About half of a year ago, my girlfriend got e-mail from post office saying that the the package was ready to pickup, with a quick note saying that more information is available in the attachment. I was asked to look at it, as she found it suspicious - mail was written very poorly - definitely not what official mail would sound like. Firstly I took a look at the domain, from where this mail was sent, and as I excepted, it was not connected to domains of our post service. But what I really wanted to know was, what's the goal of the attachment?
Today we're going to start with Web Security - in particular I want to discuss security headers - small steps to keep your web application more secure. Without wasting your time, let's move to the content.
Today I'm gonna try and solve another challenge from Project Euler - site with various programming tasks heavily connected with mathematics. If you're learning any new programming language and don't have any ideas for new programs - just head over to this site, complete as many challenges as you can and you'll definitely improve your skills. Just take a look at this task:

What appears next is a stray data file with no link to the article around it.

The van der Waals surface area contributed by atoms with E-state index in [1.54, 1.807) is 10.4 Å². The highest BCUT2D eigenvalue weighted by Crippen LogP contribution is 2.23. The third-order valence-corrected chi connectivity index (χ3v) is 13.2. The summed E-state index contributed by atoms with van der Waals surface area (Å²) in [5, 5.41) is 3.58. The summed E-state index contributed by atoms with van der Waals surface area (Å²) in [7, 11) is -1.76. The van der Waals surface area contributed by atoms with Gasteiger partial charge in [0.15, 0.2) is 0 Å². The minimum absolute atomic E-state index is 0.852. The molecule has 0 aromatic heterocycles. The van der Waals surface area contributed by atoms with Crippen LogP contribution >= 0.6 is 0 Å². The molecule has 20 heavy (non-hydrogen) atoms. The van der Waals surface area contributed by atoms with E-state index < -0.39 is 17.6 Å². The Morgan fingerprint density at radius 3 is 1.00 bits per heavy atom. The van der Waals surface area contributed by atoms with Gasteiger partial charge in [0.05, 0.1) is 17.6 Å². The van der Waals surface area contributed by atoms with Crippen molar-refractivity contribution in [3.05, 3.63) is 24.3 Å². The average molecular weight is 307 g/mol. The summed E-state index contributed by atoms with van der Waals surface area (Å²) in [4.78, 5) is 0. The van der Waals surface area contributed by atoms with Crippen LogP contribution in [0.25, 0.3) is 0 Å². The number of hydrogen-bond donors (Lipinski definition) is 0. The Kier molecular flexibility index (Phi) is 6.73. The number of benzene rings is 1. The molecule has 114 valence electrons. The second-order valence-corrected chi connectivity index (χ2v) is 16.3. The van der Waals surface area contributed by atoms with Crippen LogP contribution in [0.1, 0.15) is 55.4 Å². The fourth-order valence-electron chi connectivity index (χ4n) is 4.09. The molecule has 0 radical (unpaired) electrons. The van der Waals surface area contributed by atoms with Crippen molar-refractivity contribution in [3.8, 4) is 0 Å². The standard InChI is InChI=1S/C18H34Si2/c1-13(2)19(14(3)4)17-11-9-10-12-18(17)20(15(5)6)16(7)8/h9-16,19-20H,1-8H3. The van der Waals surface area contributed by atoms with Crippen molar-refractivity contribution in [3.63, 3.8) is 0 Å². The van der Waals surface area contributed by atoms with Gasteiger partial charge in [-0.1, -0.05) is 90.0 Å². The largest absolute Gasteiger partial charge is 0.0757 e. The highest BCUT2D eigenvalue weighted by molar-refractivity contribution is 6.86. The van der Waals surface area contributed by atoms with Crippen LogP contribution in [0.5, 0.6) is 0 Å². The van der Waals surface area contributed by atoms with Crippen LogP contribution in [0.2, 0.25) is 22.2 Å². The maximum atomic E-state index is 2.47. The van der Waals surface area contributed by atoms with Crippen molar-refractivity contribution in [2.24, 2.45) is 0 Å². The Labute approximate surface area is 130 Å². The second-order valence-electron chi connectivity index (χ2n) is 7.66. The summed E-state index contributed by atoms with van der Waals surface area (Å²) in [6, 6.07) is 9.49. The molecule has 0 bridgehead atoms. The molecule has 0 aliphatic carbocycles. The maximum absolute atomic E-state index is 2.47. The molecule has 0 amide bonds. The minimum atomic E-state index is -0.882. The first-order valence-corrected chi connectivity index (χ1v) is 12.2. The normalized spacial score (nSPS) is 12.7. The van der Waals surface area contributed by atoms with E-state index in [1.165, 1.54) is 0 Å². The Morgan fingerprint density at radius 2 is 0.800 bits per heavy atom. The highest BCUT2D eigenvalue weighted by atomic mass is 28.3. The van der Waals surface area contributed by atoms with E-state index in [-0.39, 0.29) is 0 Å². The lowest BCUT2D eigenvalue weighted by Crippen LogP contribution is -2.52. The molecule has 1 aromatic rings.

Hi everyone! Today we're gonna prepare a little bit before the next episode - in which we'll try to hack WPA and WPA Wi-Fi networks. But in order to do that we have to gain better understanding how it works, it's weaknesses (if any) and stronger sides that we shouldn't even try atttacking. Let's jump in to the world of theory!
Wired Equivalent Privacy (WEP) was introduced in 1999 as a part of 802.11 standard. It's puprose was to assure the privacy of the wireless network in a way near to wired networks. It's using RC4 cipher (with different key size: 64 and 128 bits) and CRC-32 checksum to mantain integrity. In addition WEP is using a short, 24 bit initialization vector (IV), which is added to the key provided by user, creating 'unique' for each packet RC4 key. But because the IV is so short, and it's used with the same key, WEP is now considered outdated, easy to crack and insecure.